5 Nov 2017: I usually see the helpers packing their large cardboard boxes at Worldwide House in Central. It’s a weekly affair that takes place every Saturday and Sunday, the outer lobby walkway of the building is thronged by helpers shouting to each other for masking tape or just assistance to shut their boxes. There are the guys hanging about waiting for the packing to finish so that they can put the boxes into crates for loading onto trucks. Add to that mix, the chaos of the general public trying to make their way to the footbridge and the lifts to the MTR station and it’s a recipe for bumping, jostling and avoidance steering… if you’re good at bumper cars, you might be good at this.
Today I witnessed a more relaxed version of this in Wan Chai along Sam Pan Street. It’s a little street that branches off Spring Garden Lane into a what is now a back alley that leads to the market. It often smells because the refuse site for Lee Tung Avenue is situated along this street and wafts of the rubbish often float into the playground adjacent.
I thought I’d take a look to see what was being packed.
Boxes and bags were all placed along the side of the street and the ladies were busy filling them up to the brim, sealing over them with masking tape.
The truck was parked on the side of the road waiting to be filled. I’m quite sure it was going to be filled as the queue of packers went down and round the street.
I guess the idea is that these parcels with gifts and household stuff will make it home by Christmas or the New Year.
By the light of the full moon.. a vampire comes out to play…
Lee Tung Avenue has had great success in creating a public space where small, interesting art and music projects can draw the attention of a steady stream of people. Many are locals, young couples who visit in the evening for a dessert. Some are older people with their helpers, they occupy the benches to soak up the late morning sun. Then there are families, who use this pedestrianised street as a conduit to the schools. They often return after school, in the evenings to run around*.
Halloween has become an increasingly significant occasion for commercial festivity in Hong Kong. It’s nice because it involves the children and all that fancy get up is fun, but it doesn’t teach them much about American culture or what it means. Local and international schools both celebrate it and kids come home with drawings of pumpkins and bats and broomsticks. It’s almost as big a celebration as Christmas.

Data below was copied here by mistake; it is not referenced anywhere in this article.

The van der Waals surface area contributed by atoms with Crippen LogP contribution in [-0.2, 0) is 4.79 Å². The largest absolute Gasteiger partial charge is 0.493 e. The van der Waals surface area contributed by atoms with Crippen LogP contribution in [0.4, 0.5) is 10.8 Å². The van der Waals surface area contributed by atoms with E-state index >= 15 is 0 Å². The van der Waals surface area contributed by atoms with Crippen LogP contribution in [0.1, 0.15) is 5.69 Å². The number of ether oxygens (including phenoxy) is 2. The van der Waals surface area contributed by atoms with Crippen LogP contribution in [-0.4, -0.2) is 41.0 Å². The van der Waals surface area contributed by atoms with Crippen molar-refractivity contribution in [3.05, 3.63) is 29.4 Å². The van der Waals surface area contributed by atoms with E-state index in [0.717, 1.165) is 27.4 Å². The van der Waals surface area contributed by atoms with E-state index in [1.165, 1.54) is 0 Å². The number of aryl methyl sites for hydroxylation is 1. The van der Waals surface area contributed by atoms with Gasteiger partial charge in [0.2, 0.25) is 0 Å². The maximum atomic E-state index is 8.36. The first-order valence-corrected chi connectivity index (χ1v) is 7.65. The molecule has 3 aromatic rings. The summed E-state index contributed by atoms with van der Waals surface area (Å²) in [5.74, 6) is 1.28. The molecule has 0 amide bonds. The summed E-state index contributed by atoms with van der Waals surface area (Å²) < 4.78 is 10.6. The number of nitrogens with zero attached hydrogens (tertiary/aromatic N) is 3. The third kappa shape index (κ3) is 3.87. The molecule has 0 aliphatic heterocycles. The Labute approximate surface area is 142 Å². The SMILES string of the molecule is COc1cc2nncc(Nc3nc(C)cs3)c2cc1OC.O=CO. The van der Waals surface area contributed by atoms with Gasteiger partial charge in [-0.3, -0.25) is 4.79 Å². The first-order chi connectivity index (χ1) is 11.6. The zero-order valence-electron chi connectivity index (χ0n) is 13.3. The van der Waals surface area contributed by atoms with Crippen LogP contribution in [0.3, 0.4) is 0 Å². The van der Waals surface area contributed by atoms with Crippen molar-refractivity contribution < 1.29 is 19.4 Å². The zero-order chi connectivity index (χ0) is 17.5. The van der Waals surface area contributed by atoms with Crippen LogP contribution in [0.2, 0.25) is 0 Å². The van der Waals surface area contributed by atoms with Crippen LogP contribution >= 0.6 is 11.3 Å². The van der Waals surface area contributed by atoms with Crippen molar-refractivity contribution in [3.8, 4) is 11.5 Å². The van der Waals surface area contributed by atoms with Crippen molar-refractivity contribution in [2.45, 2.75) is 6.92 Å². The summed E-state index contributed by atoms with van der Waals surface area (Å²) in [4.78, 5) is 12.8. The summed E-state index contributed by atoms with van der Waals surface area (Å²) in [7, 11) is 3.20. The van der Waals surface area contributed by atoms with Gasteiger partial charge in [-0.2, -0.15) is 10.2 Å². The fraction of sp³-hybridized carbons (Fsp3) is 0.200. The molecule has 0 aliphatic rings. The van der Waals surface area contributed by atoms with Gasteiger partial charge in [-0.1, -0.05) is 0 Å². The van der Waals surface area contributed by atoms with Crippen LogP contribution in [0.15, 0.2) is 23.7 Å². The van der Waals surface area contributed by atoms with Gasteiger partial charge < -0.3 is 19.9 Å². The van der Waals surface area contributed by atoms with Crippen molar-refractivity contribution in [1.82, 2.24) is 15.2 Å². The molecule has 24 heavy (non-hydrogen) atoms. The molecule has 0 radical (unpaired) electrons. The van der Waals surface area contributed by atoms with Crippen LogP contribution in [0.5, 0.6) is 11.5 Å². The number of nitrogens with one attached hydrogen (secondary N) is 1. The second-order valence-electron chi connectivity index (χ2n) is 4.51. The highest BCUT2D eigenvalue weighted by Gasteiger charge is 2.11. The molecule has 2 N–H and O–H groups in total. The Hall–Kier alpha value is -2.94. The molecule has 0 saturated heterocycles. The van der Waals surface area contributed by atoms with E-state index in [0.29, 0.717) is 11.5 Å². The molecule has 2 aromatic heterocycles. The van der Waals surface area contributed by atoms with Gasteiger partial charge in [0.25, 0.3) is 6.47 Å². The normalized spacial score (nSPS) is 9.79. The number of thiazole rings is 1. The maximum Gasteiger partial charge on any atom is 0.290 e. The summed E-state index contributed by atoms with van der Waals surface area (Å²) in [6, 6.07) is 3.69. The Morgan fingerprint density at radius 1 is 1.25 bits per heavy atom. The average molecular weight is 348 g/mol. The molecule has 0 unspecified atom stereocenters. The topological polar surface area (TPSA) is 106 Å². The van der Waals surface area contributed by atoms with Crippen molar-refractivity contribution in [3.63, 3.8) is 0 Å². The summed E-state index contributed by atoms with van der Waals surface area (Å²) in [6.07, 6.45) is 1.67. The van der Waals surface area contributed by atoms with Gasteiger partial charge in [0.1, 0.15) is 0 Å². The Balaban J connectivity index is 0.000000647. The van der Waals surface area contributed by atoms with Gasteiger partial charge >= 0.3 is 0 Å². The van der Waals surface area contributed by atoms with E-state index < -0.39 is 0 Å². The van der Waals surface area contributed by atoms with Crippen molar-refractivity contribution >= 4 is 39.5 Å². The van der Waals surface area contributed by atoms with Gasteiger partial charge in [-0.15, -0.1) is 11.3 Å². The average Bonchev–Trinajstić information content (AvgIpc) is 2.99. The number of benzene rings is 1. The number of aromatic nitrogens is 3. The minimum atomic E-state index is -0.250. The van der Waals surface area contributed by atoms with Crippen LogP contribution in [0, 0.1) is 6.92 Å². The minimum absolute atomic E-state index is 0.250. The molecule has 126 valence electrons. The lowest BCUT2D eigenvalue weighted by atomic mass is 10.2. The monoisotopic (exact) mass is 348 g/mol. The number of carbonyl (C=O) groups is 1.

I thought it was fabulous that Lee Tung Avenue took a different approach to their display. The organisers chose an art installation with significance to both the mid-autumn festival and Halloween. Titled “Museum of the Moon“, a large blown up rendition of 5 km earth’s only moon surface is suspended from the arch and illuminated from within at night.
For the Halloween weekend, Ophelia was advertising a blood sucking gory time on Saturday night and Tuesday night. That vampire was co-opted into posing with visitors along the pedestrian alleyway by the light of the moon.
It was a funny and entertaining sight. The crowds were out enjoying the cool weather and the scene… as was I!
Halloween night walk in Wan Chai.
*Wan Chai really needs a good quality children’s playground, will LCSD please consider this carefully and install a great one at Southorn playground when you’re finished ripping it up for the underground Mall? All the future generated income could be reflected in quality of life an awesome playground would bring to families in the area. And I’m not referring to those red yellow plastic things you presently install all over. Please take a look at the Megan Daley park in Chicago or even this wonderful bamboo installation (since Hong Kong is so fond of using bamboo for scaffolding) at the restaurant Triplets in Chiang Mai.
On a very hot and quite polluted Monday evening, the sidewalks of Queens Road East were particularly busy near the Indigo Hotel and Wu Chung House. People were hanging around a place they had no business to be hanging around. Those pavements are narrow and at busy road intersections.
I guess the safety aspect was marginally addressed by the peak hour slow moving traffic. The pedestrian traffic was also similarly slowed by the concentration of humans occupying a sidewalk that is lined with recycling bins on one side and trees on another.
Look at this:
I was literally having to wade through a bunch of zombies to get to the bus stop.
If you crossed the road, the situation wasn’t much better.
All these zombies milling around anxiously looking at their phones. No one acknowledged each other, though they all knew why they were there. Perhaps they were fighting to the death online and that makes them enemies in real life too.
I sneaked a look at one of the player’s screens. POKEMON.
I have a fondness for public time keepers. You know, the buildings which have a massive clock at the top of buildings that can be seen for a few kilometres. It’s usually a big digital display reminiscent of old clock towers in British town squares (think Big Ben). It’s an easy reference for everyone in the city and I love it especially because I usually don’t wear a watch and use the “look up” method to figure out what the next appointment should be. (Far East Plaza in Singapore, Maxis building in Kuala Lumpur).